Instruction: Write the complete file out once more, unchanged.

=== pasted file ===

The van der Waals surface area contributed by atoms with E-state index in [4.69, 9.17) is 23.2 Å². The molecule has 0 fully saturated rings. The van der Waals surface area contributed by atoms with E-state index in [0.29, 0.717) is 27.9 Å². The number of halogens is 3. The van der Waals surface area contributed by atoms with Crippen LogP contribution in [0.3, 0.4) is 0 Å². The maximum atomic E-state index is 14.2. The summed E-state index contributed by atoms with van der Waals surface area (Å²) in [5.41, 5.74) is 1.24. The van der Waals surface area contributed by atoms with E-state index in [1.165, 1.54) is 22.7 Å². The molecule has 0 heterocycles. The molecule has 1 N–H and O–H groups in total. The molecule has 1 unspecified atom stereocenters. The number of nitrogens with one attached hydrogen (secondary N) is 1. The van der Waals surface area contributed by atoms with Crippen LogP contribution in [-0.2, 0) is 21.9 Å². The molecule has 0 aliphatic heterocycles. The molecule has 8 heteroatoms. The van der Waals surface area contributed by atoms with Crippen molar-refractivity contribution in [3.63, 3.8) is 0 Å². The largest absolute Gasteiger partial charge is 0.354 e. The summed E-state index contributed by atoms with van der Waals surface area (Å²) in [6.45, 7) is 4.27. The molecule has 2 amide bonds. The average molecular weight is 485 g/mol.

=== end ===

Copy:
The van der Waals surface area contributed by atoms with E-state index in [4.69, 9.17) is 23.2 Å². The molecule has 0 fully saturated rings. The van der Waals surface area contributed by atoms with E-state index in [0.29, 0.717) is 27.9 Å². The number of halogens is 3. The van der Waals surface area contributed by atoms with Crippen LogP contribution in [0.3, 0.4) is 0 Å². The maximum atomic E-state index is 14.2. The summed E-state index contributed by atoms with van der Waals surface area (Å²) in [5.41, 5.74) is 1.24. The van der Waals surface area contributed by atoms with E-state index in [1.165, 1.54) is 22.7 Å². The molecule has 0 heterocycles. The molecule has 1 N–H and O–H groups in total. The molecule has 1 unspecified atom stereocenters. The number of nitrogens with one attached hydrogen (secondary N) is 1. The van der Waals surface area contributed by atoms with Crippen LogP contribution in [-0.2, 0) is 21.9 Å². The molecule has 0 aliphatic heterocycles. The molecule has 8 heteroatoms. The van der Waals surface area contributed by atoms with Crippen molar-refractivity contribution in [3.63, 3.8) is 0 Å². The largest absolute Gasteiger partial charge is 0.354 e. The summed E-state index contributed by atoms with van der Waals surface area (Å²) in [6.45, 7) is 4.27. The molecule has 2 amide bonds. The average molecular weight is 485 g/mol.